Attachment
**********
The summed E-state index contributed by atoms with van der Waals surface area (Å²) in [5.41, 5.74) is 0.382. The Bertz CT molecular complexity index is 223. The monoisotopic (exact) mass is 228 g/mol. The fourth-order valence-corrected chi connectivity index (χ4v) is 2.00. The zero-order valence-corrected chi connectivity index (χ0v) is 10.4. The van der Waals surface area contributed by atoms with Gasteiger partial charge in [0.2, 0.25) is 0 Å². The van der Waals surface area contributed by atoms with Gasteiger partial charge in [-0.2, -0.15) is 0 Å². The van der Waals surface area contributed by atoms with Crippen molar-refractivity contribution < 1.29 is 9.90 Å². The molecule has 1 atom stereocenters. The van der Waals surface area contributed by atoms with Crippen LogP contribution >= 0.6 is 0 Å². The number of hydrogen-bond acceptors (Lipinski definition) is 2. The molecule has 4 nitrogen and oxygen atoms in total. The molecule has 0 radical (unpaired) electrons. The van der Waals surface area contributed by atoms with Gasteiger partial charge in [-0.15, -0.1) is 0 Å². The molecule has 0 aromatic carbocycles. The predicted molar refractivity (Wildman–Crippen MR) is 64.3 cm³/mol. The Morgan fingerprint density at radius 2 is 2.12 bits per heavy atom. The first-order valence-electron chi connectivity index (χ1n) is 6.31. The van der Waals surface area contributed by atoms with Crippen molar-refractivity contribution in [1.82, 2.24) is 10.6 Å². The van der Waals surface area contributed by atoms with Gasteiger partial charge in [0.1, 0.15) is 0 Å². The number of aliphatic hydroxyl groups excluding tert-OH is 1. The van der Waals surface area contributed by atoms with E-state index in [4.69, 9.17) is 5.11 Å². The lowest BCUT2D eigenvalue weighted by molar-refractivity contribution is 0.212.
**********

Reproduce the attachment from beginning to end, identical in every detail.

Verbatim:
The summed E-state index contributed by atoms with van der Waals surface area (Å²) in [5.41, 5.74) is 0.382. The Bertz CT molecular complexity index is 223. The monoisotopic (exact) mass is 228 g/mol. The fourth-order valence-corrected chi connectivity index (χ4v) is 2.00. The zero-order valence-corrected chi connectivity index (χ0v) is 10.4. The van der Waals surface area contributed by atoms with Gasteiger partial charge in [0.2, 0.25) is 0 Å². The van der Waals surface area contributed by atoms with Gasteiger partial charge in [-0.2, -0.15) is 0 Å². The van der Waals surface area contributed by atoms with Crippen molar-refractivity contribution < 1.29 is 9.90 Å². The molecule has 1 atom stereocenters. The van der Waals surface area contributed by atoms with Crippen LogP contribution >= 0.6 is 0 Å². The number of hydrogen-bond acceptors (Lipinski definition) is 2. The molecule has 4 nitrogen and oxygen atoms in total. The molecule has 0 radical (unpaired) electrons. The van der Waals surface area contributed by atoms with Gasteiger partial charge in [-0.15, -0.1) is 0 Å². The molecule has 0 aromatic carbocycles. The predicted molar refractivity (Wildman–Crippen MR) is 64.3 cm³/mol. The Morgan fingerprint density at radius 2 is 2.12 bits per heavy atom. The first-order valence-electron chi connectivity index (χ1n) is 6.31. The van der Waals surface area contributed by atoms with Crippen molar-refractivity contribution in [1.82, 2.24) is 10.6 Å². The van der Waals surface area contributed by atoms with Gasteiger partial charge in [0.1, 0.15) is 0 Å². The number of aliphatic hydroxyl groups excluding tert-OH is 1. The van der Waals surface area contributed by atoms with E-state index in [4.69, 9.17) is 5.11 Å². The lowest BCUT2D eigenvalue weighted by molar-refractivity contribution is 0.212.